Delayed interval delivery in multiple pregnancy

Delayed interval delivery in multiple pregnancy

Written by Assoc Prof Mark Umstad - AMBA Patron, Obstetrician, Gynaecologist

The risk of premature delivery in multiple pregnancies is high. Approximately 5% of twins and 12% of triplets will deliver before 28 weeks gestation.

Premature delivery exposes these babies to an increased risk of either not surviving or surviving with a significant handicap. In multiple births, all of the babies are delivered within a short period of time, typically under 30 minutes between delivery of the first and second twin during a vaginal delivery; this period is reduced to just one or two minutes between each one of the twins, triplets or quadruplets at caesarean section. In certain circumstances, the premature birth of one twin (or triplet or quadruplet) may not necessarily require the remaining babies to be delivered immediately.

In circumstances of extreme prematurity, there may be significant advantages in the remaining foetus (or foetuses) remaining in utero for an extended period oftime. Almost always, a longer period in utero will be associated with an increase in chances of survival and a reduction in the chance of long-term disability. This deliberately long delay between delivery of the babies is referred to as delayed-interval delivery or interval delivery. Interval delivery is very rare. It is difficult to be certain of how frequently it is performed because not all cases are recorded and there is tendency to only report cases with successful outcomes. Where information is available for analysis, it is apparent that the rate of interval delivery in twin pregnancy is approximately 1 per 1000 sets of twins. Interval delivery should be considered when it is appropriate to deliver some but not all foetuses in a multiple birth pregnancy. This is typically in the presence of a condition such as cervical incompetence or premature labour when the underlying pathology will not place the remaining foetus or foetuses at risk. Certain circumstances make interval delivery completely inappropriate. These include monochorionicity, placental abruption, intrauterine infection, severe pre-eclampsia (high blood pressure) or late gestation. The intention is to extend the pregnancy from pre-viability to adequate viability, so generally it will be considered prior to the 24 to 26 week gestation period and would not be appropriate at 28 to 30 weeks or beyond. Many techniques have been suggested for interval delivery. The technique described here applies to twins but is also applicable to triplets, quadruplets or more. The pre-viable foetus is delivered and then the cord of this baby is cut and tied. It is important at this stage that there are no further contractions nor active bleeding and that the remaining foetus is showing no signs of distress. This is a technique that requires adequate pain relief and the agreement and cooperation of the parent. Obstetricians have varying preferences as to whether antibiotics should be administered, whether a cervical suture should be placed or whether medication should be given to suppress contractions. As there are no robust studies proving the risk or benefit of any of these, this is very much an individual choice. After the procedure has been performed, very close and intensive monitoring is required for the remaining foetus to ensure that there are no signs of infection or distress. Hospitalisation is usually required for a considerable period after interval delivery. There are a large number of case reports of interval delivery. The delay between the birth of the first and second twin can vary from several hours to over 20 weeks. Similar delays have been reported in triplet pregnancies. It is relatively common to have a 6-to10-week increase in the duration of pregnancy with delayed-interval delivery. The improvement in survival and reduction in long-term outcomes is directly related to the period of time for which the pregnancy is prolonged.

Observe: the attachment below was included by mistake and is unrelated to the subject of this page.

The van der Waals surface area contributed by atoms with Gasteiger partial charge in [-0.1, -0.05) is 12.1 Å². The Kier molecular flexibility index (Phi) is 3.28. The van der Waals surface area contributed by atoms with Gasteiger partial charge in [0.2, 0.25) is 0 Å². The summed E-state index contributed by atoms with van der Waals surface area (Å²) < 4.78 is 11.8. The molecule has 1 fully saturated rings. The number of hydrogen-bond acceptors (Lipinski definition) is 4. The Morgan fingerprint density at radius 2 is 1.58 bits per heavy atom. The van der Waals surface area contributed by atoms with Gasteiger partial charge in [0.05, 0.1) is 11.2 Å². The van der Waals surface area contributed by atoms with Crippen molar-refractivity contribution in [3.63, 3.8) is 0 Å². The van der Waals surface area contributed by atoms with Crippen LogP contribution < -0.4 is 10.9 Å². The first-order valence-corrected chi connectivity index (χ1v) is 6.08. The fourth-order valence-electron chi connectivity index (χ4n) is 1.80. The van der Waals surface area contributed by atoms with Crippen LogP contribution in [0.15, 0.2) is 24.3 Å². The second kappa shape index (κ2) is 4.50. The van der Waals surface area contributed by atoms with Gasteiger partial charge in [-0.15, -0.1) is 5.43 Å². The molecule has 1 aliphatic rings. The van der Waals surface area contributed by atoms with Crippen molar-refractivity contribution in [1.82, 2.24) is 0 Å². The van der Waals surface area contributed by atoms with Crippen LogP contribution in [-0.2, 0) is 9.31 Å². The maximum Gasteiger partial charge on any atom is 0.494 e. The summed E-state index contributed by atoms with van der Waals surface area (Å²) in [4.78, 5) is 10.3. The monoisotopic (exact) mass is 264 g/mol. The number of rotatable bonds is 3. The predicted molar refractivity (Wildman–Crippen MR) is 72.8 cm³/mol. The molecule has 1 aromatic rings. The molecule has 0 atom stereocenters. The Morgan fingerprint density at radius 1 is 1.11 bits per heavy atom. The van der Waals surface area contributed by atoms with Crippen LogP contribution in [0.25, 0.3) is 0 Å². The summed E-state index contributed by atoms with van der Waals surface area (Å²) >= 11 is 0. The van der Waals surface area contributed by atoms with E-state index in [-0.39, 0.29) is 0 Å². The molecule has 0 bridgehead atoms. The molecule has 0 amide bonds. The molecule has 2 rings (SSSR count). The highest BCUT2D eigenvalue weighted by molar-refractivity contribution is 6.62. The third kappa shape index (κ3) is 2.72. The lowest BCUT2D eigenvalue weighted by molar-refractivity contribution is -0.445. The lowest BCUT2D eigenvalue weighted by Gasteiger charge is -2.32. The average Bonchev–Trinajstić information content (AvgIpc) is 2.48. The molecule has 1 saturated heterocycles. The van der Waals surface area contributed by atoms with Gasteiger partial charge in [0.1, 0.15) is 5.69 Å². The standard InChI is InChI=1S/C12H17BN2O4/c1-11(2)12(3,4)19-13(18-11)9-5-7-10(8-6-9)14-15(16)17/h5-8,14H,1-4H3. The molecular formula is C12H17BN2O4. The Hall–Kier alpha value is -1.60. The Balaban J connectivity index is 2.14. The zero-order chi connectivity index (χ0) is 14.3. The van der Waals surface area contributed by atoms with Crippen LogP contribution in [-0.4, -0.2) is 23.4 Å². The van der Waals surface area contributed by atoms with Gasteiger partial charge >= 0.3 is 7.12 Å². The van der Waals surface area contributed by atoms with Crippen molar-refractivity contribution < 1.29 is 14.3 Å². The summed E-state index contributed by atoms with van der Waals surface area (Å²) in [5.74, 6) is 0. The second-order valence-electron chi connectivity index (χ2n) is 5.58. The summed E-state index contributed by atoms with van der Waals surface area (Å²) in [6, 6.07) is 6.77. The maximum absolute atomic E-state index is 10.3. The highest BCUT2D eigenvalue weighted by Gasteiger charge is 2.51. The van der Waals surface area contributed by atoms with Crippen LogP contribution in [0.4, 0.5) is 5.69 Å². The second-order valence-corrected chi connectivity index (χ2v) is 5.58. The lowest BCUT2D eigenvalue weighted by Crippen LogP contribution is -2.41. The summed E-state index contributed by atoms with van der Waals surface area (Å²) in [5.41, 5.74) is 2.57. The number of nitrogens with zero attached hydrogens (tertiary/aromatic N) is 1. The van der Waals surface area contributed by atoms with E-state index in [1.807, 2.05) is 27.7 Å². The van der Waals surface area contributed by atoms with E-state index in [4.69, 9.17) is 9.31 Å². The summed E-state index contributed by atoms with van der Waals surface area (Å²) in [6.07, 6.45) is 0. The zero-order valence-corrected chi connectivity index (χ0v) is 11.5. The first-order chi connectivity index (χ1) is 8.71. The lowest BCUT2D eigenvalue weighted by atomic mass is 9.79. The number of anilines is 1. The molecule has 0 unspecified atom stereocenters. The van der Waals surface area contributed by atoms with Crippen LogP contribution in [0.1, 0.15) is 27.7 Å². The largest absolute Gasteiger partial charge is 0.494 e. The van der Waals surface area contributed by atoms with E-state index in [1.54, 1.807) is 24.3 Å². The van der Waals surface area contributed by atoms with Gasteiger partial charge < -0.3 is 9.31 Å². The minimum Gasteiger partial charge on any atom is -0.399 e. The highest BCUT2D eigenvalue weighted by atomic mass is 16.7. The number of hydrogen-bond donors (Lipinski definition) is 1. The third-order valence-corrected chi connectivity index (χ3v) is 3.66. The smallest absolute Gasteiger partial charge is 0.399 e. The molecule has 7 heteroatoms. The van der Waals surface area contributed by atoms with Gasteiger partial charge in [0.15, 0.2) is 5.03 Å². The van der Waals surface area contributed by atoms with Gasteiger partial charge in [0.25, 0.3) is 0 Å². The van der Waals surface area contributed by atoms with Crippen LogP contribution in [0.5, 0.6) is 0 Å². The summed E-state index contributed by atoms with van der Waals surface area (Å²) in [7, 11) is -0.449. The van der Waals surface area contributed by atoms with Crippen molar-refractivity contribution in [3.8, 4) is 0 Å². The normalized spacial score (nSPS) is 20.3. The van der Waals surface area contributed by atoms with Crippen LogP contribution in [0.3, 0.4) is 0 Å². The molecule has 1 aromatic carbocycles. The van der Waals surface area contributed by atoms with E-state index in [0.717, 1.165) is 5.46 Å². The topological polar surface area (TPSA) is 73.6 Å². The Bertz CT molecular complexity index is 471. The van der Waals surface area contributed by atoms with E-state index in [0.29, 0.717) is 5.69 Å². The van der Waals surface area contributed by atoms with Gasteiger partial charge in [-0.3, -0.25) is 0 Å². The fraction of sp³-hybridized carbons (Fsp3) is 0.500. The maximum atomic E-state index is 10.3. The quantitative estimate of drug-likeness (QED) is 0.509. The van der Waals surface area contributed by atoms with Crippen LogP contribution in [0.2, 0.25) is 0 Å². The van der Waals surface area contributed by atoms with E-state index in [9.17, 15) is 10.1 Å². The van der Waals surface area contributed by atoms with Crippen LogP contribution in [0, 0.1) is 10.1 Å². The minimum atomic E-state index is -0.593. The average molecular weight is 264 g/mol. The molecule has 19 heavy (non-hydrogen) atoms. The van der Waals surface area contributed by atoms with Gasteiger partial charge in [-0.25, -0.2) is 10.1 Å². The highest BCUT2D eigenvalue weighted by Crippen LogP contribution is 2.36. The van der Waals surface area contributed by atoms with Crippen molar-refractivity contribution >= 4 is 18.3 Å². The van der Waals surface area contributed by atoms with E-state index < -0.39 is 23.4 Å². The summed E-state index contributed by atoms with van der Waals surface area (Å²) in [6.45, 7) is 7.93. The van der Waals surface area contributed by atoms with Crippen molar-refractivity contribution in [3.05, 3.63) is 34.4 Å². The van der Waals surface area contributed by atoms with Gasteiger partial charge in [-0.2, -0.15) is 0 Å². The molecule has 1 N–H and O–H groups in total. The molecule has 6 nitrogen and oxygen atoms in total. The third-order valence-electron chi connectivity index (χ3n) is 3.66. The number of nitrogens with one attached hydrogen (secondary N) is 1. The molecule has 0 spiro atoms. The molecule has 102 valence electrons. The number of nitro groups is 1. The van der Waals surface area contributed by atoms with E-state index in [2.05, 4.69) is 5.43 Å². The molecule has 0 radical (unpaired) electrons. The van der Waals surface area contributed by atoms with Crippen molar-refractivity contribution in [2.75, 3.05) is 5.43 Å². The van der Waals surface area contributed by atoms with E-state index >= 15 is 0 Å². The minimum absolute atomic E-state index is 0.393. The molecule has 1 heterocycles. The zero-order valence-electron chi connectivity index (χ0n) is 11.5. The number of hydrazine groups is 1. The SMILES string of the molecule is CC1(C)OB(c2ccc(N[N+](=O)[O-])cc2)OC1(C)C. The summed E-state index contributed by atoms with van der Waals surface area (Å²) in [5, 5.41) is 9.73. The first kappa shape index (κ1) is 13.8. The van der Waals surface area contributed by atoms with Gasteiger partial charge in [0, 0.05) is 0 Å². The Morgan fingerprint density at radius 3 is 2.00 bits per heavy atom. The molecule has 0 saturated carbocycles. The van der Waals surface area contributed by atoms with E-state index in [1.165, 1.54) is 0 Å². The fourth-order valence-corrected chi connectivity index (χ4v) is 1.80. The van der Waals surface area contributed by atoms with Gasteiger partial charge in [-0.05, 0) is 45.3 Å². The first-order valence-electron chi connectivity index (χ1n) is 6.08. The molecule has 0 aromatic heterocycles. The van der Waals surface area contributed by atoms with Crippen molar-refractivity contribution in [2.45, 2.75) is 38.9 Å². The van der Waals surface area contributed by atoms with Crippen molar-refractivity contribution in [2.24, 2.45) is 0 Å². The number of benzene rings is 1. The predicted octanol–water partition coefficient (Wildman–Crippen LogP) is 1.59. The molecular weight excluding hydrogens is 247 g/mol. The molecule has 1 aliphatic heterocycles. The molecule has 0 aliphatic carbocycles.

The most significant risk is that the procedure will be ineffective and the remaining foetus (or foetuses) will deliver in a short period of time and the benefit of prolonging the pregnancy is not seen. There is also a risk that the underlying pathology, which might be infection or haemorrhage, can worsen with the remaining foetuses in utero, and this can pose a significant risk to the mother’s health. Very careful observation and treatment of these conditions is essential and it is important that, if conditions deteriorate, then a decision be made to complete the delivery of all remaining foetuses. Given that the survival of any foetus born prior to 24 weeks gestation is very low and presents a very significant risk of long-term morbidity, and that survival at 28 weeks and beyond is in excess of 95%, with by far the majority of babies surviving without long-term disability, this critical period of time from prior to 24 weeks gestation to after 28 weeks gestation is of vital importance. Interval delivery offers an option that should be considered in exceptional circumstances but can prove to be highly effective.